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Evans, J. S.1; Taufiq, S.1; Thorne, M.1; George, D.1
1Pediatric Gastroenterology and Nutrition, Nemours Children’s Clinic, Jacksonville, United States
Submitted by: firstname.lastname@example.org
Introduction: Since its introduction in 1980 the percutaneous gastrostostomy tube (PEG-T) rapidly became the preponderant modality for gastrostomy (GT) placement in children. The ability to replace the PEG-T with a skin level GT (“button”) as early as 6 weeks postoperatively further improved the acceptance of GT placement by both patients and their parents. Since the early 1990’s a modification to the PEG kit and technique (PEG-B) has allowed button placement at the time of initial GT placement. This pull technique however has been poorly studied, and accepted into clinical practice, perhaps due to problems with the early models.
Methods: Our objective was to retrospectively review the experience and outcomes of the PEG-B at the Nemours Children’s Clinic Jacksonville (NCC-J) as compared to traditionally placed PEG-T’s. The NCC-J billing computer was searched between 1997–2002 identifying children who underwent either PEG-T or PEG-B placement. All children received similar pre-operative and postoperative care. PEG-T patients were given the option of converting their GT’s to buttons as early as 6 weeks postoperatively. PEG-B patients had their first GT change when the original button failed or was removed permanently. The medical charts for both patient groups were reviewed and compared for: age at time of GT placement, underlying diagnoses, length of hospitalization, post-operative complications and duration from time of placement till first GT replacement. IRB approval for this study was granted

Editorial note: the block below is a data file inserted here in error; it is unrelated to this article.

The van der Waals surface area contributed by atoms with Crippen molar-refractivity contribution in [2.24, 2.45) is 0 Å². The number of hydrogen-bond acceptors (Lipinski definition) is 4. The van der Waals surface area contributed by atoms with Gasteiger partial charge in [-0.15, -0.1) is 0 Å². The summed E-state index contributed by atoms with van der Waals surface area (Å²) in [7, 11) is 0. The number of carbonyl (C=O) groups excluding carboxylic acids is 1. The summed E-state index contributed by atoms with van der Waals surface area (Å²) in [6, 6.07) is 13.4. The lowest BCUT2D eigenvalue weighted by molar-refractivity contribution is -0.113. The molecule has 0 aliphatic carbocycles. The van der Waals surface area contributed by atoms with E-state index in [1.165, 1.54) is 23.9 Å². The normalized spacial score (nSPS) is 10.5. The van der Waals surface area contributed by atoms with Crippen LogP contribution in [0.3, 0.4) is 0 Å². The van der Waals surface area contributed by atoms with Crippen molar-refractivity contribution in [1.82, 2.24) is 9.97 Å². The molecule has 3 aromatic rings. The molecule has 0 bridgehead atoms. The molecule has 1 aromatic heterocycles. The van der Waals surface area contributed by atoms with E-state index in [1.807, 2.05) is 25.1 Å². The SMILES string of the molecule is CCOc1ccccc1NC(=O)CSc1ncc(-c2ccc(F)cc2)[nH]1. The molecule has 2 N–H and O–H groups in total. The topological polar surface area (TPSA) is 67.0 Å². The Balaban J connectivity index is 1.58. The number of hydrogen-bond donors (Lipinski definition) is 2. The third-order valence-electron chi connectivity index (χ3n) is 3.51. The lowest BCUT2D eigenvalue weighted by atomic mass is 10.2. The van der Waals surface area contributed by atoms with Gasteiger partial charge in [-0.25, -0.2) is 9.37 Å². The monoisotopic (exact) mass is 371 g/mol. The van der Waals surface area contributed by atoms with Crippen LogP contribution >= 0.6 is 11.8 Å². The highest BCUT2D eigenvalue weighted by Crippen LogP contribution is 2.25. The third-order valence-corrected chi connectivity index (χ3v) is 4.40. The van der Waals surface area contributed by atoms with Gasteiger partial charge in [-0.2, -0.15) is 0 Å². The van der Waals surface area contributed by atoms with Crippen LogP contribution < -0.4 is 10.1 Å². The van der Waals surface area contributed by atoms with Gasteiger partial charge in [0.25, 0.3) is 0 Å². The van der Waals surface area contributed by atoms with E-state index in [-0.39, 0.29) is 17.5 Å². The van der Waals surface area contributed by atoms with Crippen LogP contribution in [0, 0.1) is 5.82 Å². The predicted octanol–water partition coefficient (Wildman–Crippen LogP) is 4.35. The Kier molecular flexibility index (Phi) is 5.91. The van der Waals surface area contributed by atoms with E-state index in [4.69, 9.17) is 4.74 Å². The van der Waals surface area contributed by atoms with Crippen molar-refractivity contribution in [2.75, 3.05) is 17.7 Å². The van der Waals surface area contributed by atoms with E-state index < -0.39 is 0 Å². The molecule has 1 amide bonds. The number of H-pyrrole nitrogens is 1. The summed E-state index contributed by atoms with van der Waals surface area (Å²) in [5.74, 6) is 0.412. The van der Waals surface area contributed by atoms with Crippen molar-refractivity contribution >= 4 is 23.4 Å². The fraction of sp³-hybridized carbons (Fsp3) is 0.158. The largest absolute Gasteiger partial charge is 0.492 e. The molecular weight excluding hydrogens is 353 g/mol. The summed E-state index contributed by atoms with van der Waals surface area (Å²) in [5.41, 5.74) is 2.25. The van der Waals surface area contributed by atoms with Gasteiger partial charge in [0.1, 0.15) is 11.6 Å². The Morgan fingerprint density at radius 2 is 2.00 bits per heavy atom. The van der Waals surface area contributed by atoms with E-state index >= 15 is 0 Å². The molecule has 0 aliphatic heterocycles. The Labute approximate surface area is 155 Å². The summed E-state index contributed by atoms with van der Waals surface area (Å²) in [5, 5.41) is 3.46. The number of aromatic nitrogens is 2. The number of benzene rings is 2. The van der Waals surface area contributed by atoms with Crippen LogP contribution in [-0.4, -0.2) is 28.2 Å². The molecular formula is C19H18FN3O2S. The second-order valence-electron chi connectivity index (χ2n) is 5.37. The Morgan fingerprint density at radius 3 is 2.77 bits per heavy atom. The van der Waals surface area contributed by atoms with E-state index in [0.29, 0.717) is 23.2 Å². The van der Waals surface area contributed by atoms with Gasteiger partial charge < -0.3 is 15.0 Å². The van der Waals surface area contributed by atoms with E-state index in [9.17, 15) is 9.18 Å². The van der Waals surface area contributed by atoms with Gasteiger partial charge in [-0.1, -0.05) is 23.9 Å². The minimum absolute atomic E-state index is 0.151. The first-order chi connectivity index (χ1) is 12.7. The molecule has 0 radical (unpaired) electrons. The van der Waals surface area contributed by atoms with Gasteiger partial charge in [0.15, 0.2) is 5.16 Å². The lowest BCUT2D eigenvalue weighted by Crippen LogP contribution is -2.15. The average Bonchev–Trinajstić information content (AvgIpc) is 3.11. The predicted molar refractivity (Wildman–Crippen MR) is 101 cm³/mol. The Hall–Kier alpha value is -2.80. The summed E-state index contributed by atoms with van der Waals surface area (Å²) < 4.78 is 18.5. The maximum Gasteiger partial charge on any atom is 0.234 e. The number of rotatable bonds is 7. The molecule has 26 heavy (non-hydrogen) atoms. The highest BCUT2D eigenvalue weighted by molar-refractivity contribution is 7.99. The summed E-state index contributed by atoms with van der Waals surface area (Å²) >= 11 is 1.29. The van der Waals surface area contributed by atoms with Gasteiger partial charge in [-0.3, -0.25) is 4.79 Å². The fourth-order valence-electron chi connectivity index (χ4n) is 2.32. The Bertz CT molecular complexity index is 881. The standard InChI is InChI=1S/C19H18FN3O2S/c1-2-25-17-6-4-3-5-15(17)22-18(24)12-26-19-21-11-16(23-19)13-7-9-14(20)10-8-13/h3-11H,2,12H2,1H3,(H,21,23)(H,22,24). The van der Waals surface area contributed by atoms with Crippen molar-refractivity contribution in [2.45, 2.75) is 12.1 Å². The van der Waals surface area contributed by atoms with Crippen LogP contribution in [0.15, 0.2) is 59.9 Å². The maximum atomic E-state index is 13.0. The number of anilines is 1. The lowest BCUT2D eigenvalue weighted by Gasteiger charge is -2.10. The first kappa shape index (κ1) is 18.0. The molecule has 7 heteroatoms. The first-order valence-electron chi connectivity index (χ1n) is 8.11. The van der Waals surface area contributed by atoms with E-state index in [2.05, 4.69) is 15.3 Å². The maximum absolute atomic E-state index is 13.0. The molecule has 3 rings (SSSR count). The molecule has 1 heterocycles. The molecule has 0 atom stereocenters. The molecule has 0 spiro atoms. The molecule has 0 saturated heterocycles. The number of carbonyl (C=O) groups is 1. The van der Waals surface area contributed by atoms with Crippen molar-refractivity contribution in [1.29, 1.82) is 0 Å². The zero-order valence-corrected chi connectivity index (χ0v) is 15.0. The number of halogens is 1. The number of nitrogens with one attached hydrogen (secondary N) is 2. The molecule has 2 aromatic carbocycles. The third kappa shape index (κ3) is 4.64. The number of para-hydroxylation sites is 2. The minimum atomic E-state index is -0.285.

Results: 145 and 93 patients were identified in the PEG-B and PEG-T groups respectively. Encephalopathy, prematurity and chronic lung disease were the 3 most prevalent primary diagnoses in each group. The average age and weight at time of GT placement was 47mths and 11.9kg in the PEG-B group and 38.7mths and 10.1kg in the PEG-T group. Postoperative complication profiles were similar in each group. Granulation tissue was the most frequently observed complication in each group (PEG-B: 31, PEG-T: 21, p: ns) followed by feeding intolerance (PEG-B: 4, PEG-T: 10, p<0.025)) and cellulitis (PEG-B: 3, PEG-T: 4). The interval till first tube change was 327 and 78 days for the PEG-B and PEG-T patients respectively (p<0.0001).
Conclusion: Single stage PEG buttons offer the advantage of significantly delaying the first GT change which is often either uncomfortable and painful for the child or necessitates an additional anesthetic. Although postoperative granulation tissue was seen more frequently in this group, it did not prevent recommending this as the primary modality for PEG placement in our patients. Single stage PEG buttons should be considered as the procedure of choice for PEG placement in children.
© 2004 Lippincott Williams & Wilkins, Inc.
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